Lars Ricken on age limits and training via apps

There’s not much in the way of sporting news to report at present. But a far-reaching decision was taken on the sidelines of the DFL’s Ordinary Assembly on Tuesday…

There’s not much in the way of sporting news to report at present. But a far-reaching decision was taken on the sidelines of the DFL’s Ordinary Assembly on Tuesday. Following a request by Borussia Dortmund, the minimum age for players in the Bundesliga has been lowered to 16, with the change to take effect from the 2020-21 season.

“We’re very happy about this decision, which can help the clubs and also young players with their development. In absolutely exceptional cases, the majority of clubs can now give young and outstandingly talented players the opportunity to take the next step in their development,” said Youth Coordinator Lars Ricken of the motion that was passed. One player who could benefit from the rule change is Borussia Dortmund’s youth player Youssoufa Moukoko, who will celebrate his 16th birthday on 20 November.

There wasn’t all that much debate about the motion at the DFL Ordinary Assembly. The proposal was widely approved.
Yes, we’re delighted it went through with such an overwhelming majority. That shows that everyone sees sense in giving exceptionally talented players an option to continue their development. That doesn’t mean that there will now be a flood of 16-year-olds in the Bundesliga. Everyone will approach this new rule with great responsibility and only implement it when it makes sense to do so. The decision was also necessary to ensure we’re in alignment with other countries.

How has Youssoufa reacted to the news?
We haven’t spoken to each other yet. But I know for a fact that he could hardly wait for the old rule to be changed.

Like his fellow youth players, Moukoko is currently unable to train at the Youth Performance Centre. When might it be back in operation?
Match and training operations are suspended until further notice. We’re waiting to see what decisions the politicians take and when. For us, a decisive benchmark will be the re-opening of schools. When lessons resume, then we can start to think about training operations. Until then our YPC will remain closed; we have announced its closure until at least 19 April. There is currently only one player in the Youth Centre. He had to be operated two weeks ago and it was better for him, from a medical perspective, to stay in Dortmund. He can receive daily treatment from a physiotherapist here.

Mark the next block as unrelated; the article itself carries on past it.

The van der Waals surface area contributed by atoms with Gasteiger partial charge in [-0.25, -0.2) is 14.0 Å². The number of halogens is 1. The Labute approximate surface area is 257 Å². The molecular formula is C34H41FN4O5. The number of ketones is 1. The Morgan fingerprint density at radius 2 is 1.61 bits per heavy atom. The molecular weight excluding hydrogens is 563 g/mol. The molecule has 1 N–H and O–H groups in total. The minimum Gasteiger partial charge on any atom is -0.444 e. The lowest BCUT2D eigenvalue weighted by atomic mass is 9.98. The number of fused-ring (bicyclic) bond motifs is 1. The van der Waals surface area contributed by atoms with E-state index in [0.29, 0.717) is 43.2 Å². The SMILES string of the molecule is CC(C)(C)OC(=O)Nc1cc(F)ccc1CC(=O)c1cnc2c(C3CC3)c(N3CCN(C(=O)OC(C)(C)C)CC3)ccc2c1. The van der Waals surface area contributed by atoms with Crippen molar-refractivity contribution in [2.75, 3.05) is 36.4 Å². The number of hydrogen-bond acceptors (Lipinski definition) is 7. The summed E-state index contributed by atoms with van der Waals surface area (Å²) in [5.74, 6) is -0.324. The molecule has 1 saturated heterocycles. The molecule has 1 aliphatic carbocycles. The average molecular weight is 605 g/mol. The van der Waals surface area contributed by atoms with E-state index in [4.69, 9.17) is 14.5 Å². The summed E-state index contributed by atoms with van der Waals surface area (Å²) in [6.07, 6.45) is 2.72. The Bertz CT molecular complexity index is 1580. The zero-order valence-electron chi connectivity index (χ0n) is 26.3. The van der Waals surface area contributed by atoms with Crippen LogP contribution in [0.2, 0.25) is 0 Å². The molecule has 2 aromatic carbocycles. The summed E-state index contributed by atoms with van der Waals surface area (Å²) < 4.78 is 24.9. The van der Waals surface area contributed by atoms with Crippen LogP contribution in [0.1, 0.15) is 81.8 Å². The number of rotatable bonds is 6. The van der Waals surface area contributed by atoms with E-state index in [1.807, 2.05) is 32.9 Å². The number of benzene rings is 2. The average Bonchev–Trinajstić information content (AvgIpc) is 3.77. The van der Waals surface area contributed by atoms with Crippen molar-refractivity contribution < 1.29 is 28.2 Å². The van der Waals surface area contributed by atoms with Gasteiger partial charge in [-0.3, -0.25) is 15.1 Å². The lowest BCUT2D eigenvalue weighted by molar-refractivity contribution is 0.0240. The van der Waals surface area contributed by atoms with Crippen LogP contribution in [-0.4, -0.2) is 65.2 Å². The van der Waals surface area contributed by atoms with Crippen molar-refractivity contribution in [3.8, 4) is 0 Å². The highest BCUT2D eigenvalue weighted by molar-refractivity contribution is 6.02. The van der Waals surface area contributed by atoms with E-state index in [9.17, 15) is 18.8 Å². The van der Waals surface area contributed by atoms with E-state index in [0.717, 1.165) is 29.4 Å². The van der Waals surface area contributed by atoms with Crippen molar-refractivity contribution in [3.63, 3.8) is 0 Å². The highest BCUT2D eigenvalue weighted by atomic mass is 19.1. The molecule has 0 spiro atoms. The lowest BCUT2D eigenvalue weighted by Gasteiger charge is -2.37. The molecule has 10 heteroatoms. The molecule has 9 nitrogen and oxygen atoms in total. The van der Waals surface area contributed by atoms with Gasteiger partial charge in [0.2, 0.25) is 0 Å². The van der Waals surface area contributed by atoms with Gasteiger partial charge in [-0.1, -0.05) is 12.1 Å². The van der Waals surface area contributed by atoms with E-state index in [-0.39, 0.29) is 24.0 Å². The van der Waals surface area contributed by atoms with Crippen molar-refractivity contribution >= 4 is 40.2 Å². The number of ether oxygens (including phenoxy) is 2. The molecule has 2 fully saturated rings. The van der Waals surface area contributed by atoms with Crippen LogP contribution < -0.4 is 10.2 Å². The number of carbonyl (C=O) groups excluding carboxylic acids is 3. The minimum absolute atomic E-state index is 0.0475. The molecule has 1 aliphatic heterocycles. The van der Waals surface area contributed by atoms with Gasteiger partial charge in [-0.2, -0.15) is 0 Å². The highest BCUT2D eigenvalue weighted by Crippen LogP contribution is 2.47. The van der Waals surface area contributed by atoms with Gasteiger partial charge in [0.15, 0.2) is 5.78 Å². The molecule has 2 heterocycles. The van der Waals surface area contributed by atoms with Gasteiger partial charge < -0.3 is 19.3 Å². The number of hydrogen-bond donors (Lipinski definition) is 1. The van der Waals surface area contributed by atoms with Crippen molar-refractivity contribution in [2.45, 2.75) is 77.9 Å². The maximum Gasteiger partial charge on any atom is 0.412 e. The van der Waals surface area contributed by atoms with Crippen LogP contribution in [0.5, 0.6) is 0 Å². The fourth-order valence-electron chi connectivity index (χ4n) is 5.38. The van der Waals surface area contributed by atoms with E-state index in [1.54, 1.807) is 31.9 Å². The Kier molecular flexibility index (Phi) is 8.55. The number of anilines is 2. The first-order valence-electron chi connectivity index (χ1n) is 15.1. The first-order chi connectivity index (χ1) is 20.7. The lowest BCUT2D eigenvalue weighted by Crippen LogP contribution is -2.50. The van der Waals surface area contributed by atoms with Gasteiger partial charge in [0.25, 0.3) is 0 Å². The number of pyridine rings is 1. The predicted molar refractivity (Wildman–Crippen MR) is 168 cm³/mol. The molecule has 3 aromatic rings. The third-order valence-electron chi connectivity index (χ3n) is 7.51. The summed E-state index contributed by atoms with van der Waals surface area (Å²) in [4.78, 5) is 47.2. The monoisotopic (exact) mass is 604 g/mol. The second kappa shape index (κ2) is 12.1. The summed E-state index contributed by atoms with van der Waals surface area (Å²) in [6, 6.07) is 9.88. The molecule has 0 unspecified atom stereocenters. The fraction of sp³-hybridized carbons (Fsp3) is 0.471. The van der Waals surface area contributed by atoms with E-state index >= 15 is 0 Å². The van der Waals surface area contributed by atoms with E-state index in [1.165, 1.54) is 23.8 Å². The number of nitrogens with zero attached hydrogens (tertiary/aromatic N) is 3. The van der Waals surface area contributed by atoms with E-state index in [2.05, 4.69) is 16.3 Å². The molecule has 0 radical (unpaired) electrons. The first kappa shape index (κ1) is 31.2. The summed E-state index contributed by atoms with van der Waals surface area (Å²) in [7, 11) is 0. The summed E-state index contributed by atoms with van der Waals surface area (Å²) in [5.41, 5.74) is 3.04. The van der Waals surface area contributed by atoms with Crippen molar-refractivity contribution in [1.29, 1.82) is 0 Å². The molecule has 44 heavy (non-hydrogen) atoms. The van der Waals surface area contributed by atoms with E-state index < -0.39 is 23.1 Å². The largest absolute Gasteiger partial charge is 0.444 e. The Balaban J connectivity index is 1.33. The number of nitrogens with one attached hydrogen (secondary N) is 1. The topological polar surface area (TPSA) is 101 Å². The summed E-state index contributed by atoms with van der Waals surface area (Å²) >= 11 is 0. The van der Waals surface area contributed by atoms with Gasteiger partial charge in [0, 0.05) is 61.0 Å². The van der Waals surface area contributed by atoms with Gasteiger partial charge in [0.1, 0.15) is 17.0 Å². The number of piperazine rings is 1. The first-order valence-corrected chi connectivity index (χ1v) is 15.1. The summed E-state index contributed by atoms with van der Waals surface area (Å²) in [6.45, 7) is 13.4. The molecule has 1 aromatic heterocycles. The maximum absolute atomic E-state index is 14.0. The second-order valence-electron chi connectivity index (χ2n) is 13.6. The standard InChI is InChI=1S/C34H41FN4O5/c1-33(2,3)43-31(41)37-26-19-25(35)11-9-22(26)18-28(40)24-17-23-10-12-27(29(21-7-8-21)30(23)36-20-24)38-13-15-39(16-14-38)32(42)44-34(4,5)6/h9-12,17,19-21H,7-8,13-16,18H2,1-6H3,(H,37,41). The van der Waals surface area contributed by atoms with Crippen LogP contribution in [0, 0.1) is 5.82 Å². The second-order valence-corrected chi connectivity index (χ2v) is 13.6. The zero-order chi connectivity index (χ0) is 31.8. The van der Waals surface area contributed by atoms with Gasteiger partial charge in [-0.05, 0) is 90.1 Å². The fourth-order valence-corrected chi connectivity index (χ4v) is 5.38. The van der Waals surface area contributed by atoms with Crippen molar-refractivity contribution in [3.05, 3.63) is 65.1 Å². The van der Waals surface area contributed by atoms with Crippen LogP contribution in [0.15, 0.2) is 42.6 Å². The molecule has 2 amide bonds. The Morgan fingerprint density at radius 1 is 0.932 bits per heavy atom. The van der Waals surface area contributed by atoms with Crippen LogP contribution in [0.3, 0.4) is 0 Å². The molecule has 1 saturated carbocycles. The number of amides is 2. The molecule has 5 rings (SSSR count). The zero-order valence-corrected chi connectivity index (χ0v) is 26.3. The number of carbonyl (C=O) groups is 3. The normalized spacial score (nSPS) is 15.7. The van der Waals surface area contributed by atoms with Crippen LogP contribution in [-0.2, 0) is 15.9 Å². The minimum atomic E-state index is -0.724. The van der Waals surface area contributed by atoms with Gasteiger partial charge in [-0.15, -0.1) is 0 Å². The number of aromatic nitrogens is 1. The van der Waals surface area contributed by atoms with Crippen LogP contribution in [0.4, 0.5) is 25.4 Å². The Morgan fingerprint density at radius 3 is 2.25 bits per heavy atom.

What are the youngsters doing over these extra-long Easter holidays?
The quality of our coaches is not only evident from our sporting success, but also from the actions they are taking right now: what they have put in place – in cooperation with the parents – is remarkable. The lads are sent their athletics programme, which contains endurance and interval running plus stabilisation and strength exercises, via an app on a weekly basis. By 10:00 CET every day, it needs to be completed and feedback on how it went must be sent to the coaches. The reason behind this is so that the lads don’t lie in bed until all hours; this way, they have some structure to their day and get up early in the mornings. After training, they need to do some schoolwork. Although we cannot monitor this, we count on it being done conscientiously. For the afternoons, they receive video sequences or entire games via another app which they need to cut, analyse and comment – often customised to their position. It’s another technically demanding challenge, which they need to record with their phones and then share in their team WhatsApp group. I think from all that it’s clear that the lads have a full daily programme despite the difficult situation at the moment.

Interview: Boris Rupert

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